We are very excited to be exhibiting at the Winter Show for the first time this year. One of the landmarks in the art calendar in New York, the Winter Show is an annual benefit for East Side House Settlement, a community serving the Bronx and Northern Manhattan. It is in its 65th year and we are delighted to be bringing an exceptional group of British works of art to the fair this year. The show opens on Thursday 17th January and runs until the 27th and we hope to see as many friends as possible during the run.
Highlights at this year’s fair include major drawings by Thomas Lawrence, Angelica Kauffman and John Hamilton Mortimer, along with works by JMW Turner, John Constable and Jean Étienne Liotard and masterpieces by less familiar names, such as Louis Chéron and John Tenniel. Amongst the most splendid drawings we will exhibit is a study of hands by Thomas Lawrence. Almost certainly a careful study of his own hands, the drawing rendered in black and red chalk demonstrates why Delacroix believed that 'la vérité de son dessin' was what underlay the quality of his paintings and described his drawing as 'incomparable'. Lawrence was a major collector of old master drawings and his knowledge of other artists’ manual self-scrutiny almost certainly informed this spectacular sheet. This drawing has not been on the market since the middle of the twentieth century and is exhibited in North America for the first time at the Winter Show.
Following on from my last news item, I am delighted that one of our star exhibits is a beautiful and extremely rare drawing by Angelica Kauffman for one of her most celebrated portraits Rebecca Lady Rushout and her daughter Anne. This lively coloured chalk and watercolour on blue paper drawing was last on the art market in 1920 when it was sold by an heir to the Rushout family, Captain Edward Spencer-Churchill. The drawing was illustrated in a lavish publication by Lady Victoria Manners and Dr G. C. Williamson on Kauffman in 1924, but it has been missing since, so we are delighted to present it at the Winter Show for the first time in almost a century.
When we began to collect material for the Winter Show I was mindful of the wider Atlantic world and the important cultural currents that existed between Britain and North America, particularly during the long eighteenth-century. I am therefore very excited that we will be exhibiting an important portrait by Thomas Hudson. Hudson was a British painter who never travelled to North America, but thanks to the remarkable popularity of the mezzotints made after his portraits, he had a tremendous impact on portraiture made in colonial centres such as Boston.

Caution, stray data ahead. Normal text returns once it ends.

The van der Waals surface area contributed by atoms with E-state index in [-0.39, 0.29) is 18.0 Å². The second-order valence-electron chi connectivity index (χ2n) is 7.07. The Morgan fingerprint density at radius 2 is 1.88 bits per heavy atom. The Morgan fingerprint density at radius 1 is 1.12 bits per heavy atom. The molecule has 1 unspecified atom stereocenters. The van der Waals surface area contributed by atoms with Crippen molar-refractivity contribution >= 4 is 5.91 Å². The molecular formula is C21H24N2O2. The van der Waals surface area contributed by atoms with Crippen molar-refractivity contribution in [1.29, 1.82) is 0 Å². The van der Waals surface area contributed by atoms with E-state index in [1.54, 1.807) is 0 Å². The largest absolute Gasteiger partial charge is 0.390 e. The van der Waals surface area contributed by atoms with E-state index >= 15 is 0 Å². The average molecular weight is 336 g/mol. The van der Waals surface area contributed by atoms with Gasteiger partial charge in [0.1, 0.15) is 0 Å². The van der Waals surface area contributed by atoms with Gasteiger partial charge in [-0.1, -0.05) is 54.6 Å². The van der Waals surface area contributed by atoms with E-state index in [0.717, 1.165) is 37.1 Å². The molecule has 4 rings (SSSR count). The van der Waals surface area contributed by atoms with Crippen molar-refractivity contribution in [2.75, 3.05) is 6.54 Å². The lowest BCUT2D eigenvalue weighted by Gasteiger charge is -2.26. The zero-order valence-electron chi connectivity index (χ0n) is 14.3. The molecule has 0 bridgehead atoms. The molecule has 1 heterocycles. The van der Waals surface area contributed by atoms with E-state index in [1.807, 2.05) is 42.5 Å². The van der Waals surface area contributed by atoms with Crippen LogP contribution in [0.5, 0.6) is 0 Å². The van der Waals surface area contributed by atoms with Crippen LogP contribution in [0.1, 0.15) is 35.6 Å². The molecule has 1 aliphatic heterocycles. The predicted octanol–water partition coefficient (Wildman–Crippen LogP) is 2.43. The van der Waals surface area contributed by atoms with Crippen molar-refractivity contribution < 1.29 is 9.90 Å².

The distinctive and finely painted portrait by Hudson we are bringing to the Winter Show has an even more important story to tell. It depicts Joseph van Aken the Flemish born drapery painter who was Hudson’s most important artistic collaborator. In London’s complex commercial society, portraiture was an industry ripe for the early principles of industrialisation: the division of labour. Writing in 1743 George Vertue observed in one of his notebooks that the most skilled living drapery painter was Joseph van Aken:
‘Mr Van acken – whose draperys silks satins Velvets, gold & embroideryes which he dos paint for several of them painters extreamly well- and is a great addition to their works and indeed puts them so much on a Level that its very difficult to know one hand from another.’
It is a statement which neatly communicates the division of labour which was central to the profession of painting in eighteenth-century London. Portraitists completed the face and hands, whilst drapery painters were responsible for the pose and costume. Modern scholarship tends to cast this division as one of the superior portrait painter and inferior or client drapery painter, but contemporary accounts, such as Vertue’s notebooks, point to Joseph van Aken’s celebrity and importance. Drapery painters were frequently regarded as master technicians and artists with a status parallel to that of portraitists, the drapery painter Peter Toms, for example, was a founder member of the Royal Academy. The present portrait, which was executed by the painter with whom van Aken had the longest and most successful collaboration, Hudson, is therefore a hugely important document for understanding the commercial and creative apparatus of eighteenth-century portrait studios. It is also a portrait which underlines Hudson’s abilities as a painter; it was clearly highly regarded by Hudson who had it engraved and published by John Faber.
Come and see all these and many more at the Winter Show!
Park Avenue Armory
January 18-27, 2019
Open daily 12 PM – 8PM
Sundays & Thursday 12 PM – 6PM
Tuesday 12PM – 4:30PM